29. Delta Blows and everyone knows it. The planes are old and they don’t give a crap about the 500 tickets I have bought from them in the past. Delta “Cough” sucks

  30. In my case, 90% of my flights are on paid Delta fares for business travel. I know I’m taking a hit on award redemptions, but that 90% outweighs the 10% where I actually burn miles. And FF programs aside, I’ll say that I’m actually pretty happy with Delta operations.

  31. You’ve pretty much predicted/described, Gary, what I’ve done in response, just to provide one example. If another airline is competitive on price, quality/service, and schedule, I’ll take it instead of DL. If not, I’ll take DL and put miles in AS program. I used all my SkyMiles before deval last summer for a trip this spring, and no longer collect DL miles from flying or partners; I cancelled my SkyMiles AmEx. The program is, at least at the moment, dead to me. And that means when all other things are equal, I’ll also FLY on another airline. Because I can’t believe I’m alone in this reaction, I cannot conceive how DL’s management thinks this will benefit the airline or its stockholders or senior executives.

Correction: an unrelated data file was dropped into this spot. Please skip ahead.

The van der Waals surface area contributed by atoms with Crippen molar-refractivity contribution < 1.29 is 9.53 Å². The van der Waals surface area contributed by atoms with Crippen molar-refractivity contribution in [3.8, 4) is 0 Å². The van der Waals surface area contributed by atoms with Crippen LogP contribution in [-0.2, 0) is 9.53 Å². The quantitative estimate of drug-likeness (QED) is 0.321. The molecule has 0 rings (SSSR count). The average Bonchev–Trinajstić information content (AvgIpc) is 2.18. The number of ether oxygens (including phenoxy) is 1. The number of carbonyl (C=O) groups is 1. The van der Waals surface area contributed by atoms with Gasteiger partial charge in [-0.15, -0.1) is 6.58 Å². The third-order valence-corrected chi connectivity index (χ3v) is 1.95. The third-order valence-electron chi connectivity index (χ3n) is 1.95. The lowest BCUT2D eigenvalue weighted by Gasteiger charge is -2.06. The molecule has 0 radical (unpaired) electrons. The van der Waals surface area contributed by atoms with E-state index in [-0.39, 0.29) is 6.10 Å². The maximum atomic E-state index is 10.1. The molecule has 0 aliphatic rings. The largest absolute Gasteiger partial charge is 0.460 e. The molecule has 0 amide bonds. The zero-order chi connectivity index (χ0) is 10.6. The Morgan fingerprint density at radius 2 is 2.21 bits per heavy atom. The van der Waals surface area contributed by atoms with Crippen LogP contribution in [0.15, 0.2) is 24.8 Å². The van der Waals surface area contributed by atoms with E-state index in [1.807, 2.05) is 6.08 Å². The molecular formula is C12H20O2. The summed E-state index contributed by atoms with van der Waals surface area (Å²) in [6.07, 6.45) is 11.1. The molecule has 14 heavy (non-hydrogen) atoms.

32. If you are a credit card driven earning frequent flyer then Delta is not even in the discussion……if you “actually” fly on revenue tickets then I think Delta is probably a very formidable player in the sandbox………